Nova Scotia

Nova Scotia!

Cruising Nova Scotia has been fantastic. I mean, who wouldn’t have fun exploring places like Mushaboom Harbour (that’s near Ecum Secum, mind ya), and Port Moutton (pronounced MuttTOON by the locals)?

But the place that wins the prize for best (worst?) names is LOUSE Harbour – ironically the most beautiful place we’ve anchored. The entrance was a little tricky, weaving between some rocky ledges in unspecified depths. Farther into the inlet, we made a turn into a nearly land-locked cove. Our cruising guide said there was an uncharted rock in the narrow channel, so Ty sent Suzanne to the bow to look for it. While up there she commented, “Look at that great blue heron over there!” to which Ty responded, “Can we save the wildlife commentary until we’re past the rocks?” :-)

Suzanne catches her first fish of the cruise -- a 3 lb. cod in Bras d’or Lake

We spent the night there without a soul or building around for miles… just us and the osprey, rocky shores, crystal clear water, spruce trees, and silence. Ty remarked how great it was to be in a place that must have looked the same 100 years ago. When the sun went down, it was completely black…dark like we rarely see it these days… so wonderful to be away from civilization and the loom of lights.

Nova Scotia has the beauty of Maine’s coastline, without the houses or tourist crowds. There are very few other boats up here. Once we got east of Halifax, we only saw about two other boats each day until we reached Cape Breton Island.

…Of course, it was nice to actually SEE boats east of Halifax, because west of Halifax we never even saw the coast for all the fog – over seven solid days of it.

Our coastal piloting and radar navigation skills were put to the test while sailing “blindly” through fog that never cleared until we were well inside each harbor.

The manual blow-in-the-hole fog horn we’d used in Maine proved totally ineffective in the ocean waters off Nova Scotia. We knew any boats out there would never hear that silly little horn over their own engine noise. Approaching the busy Halifax Harbour with visibility under 50 feet and big ships passing us unseen, we pulled out a little air horn like the fans blast at football games. That was MUCH louder, but they don’t last long when you’re blowing them every two minutes for four long seconds at a shot. Ty solved that problem in a most clever way…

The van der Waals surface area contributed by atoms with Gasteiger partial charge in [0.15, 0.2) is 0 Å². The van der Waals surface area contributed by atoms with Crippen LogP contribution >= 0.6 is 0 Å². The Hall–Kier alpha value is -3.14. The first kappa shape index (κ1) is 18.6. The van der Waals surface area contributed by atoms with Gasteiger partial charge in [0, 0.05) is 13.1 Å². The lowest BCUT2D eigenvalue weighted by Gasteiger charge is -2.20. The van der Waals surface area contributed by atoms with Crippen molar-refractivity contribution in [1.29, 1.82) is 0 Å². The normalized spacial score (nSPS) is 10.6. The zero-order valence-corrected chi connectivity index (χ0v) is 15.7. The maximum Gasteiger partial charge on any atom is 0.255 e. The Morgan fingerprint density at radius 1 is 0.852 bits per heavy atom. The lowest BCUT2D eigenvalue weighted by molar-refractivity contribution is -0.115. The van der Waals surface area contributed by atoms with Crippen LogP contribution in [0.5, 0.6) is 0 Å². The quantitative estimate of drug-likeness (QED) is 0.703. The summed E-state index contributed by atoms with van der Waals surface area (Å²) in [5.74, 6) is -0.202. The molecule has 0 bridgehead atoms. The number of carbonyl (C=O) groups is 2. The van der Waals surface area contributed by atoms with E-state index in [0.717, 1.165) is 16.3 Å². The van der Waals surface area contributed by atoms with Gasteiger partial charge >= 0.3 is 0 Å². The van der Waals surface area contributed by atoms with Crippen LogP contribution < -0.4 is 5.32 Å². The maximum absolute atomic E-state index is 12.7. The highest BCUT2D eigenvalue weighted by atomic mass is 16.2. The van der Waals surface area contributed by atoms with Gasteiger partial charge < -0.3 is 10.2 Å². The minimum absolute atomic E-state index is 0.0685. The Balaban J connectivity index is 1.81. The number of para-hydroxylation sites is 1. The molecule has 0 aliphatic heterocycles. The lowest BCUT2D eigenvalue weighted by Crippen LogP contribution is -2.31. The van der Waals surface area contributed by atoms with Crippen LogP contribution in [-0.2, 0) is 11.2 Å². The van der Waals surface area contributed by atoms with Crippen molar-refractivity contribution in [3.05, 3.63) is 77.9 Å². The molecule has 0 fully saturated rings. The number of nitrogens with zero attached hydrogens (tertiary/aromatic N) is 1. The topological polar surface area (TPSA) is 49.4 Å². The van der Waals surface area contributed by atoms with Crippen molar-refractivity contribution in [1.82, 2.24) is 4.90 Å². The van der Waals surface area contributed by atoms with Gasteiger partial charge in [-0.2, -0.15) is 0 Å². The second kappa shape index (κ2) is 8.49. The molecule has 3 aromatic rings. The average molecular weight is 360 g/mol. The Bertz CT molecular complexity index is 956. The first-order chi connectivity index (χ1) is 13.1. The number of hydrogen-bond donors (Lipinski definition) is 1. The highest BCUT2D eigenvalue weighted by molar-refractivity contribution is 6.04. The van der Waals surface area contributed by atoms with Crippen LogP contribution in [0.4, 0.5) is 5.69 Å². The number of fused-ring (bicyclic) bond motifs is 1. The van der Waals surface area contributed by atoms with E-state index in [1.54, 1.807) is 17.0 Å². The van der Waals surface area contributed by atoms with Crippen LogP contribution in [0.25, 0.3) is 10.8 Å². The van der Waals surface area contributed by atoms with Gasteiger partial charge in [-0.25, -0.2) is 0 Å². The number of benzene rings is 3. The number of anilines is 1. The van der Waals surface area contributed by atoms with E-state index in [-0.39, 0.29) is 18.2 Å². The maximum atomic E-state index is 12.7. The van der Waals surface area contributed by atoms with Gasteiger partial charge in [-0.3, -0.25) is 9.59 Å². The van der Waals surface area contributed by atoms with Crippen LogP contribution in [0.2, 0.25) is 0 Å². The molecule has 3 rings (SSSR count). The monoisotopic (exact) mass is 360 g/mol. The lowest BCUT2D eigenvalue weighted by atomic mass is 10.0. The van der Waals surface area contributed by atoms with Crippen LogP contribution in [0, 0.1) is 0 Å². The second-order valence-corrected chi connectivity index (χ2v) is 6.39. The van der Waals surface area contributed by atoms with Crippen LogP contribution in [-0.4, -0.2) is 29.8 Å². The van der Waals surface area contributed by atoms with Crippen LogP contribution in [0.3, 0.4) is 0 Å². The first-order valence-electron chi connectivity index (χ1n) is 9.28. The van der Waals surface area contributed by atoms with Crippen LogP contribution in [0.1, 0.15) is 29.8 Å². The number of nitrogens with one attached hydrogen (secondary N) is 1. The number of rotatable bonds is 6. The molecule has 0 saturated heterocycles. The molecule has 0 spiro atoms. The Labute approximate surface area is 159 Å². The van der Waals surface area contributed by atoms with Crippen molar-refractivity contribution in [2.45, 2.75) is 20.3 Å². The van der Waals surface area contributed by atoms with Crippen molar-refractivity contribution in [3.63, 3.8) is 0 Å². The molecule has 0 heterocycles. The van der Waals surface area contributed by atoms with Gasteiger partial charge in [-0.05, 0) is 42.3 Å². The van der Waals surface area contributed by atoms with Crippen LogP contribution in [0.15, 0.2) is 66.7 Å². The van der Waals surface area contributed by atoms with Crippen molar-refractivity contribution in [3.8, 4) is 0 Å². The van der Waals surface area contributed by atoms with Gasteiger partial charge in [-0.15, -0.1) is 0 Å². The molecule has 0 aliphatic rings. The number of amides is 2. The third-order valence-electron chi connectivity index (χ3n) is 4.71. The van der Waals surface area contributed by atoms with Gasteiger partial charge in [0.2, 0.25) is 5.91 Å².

Not wanting to spend $200 on a fancy mounted horn like stinkpots (oops, I mean power boats) use, but desiring a 12-volt powered horn that would be heard, we went to a Canada Tire store and bought a car horn. Ty mounted this on a piece of wood to which he also attached a toggle switch. He wired it all to a cigarette lighter plug which allows us to plug it into the 12V adapter in the cockpit (and HIDE it when not in use!).

We tested the thing as soon as we were away from shore, and it works great! A little later we did hear someone on the VHF radio commenting they thought they heard a 57 Chevy blowing its horn out in the middle of the harbor, but we just slinked away in the fog. Ty says the thing looks like a 12 year old’s science experiment. Suzanne said it was so funny looking it needed a name. Now, to fully appreciate the name with which we christened our auto-boat fog horn, you must understand that we have had a long-standing joke about Ty wanting to sneak off to Hooters every place we visit. Well, Suzanne decided we should call the horn the “Hooter,” because it’s cheap, tacky, and loud, just like the… well, enough said!

Anyway, the Hooter did the trick, because we’ve had very little fog since Ty made it. (See Hooter Tooter Ty in the photo section).   

 

We arrived at Cape Breton Island on July 30th and took our fleece jackets off while underway for the first time since we left Maine! With the sea water temperature hovering around 45 degrees, the ocean air had been COLD!!! Once we got moving, we needed gloves, hat, fleece pants and several layers up top, not to mention rubber boots, just to stay warm! We kept reminding ourselves it was summer!  With the water that cold, the inside of the boat was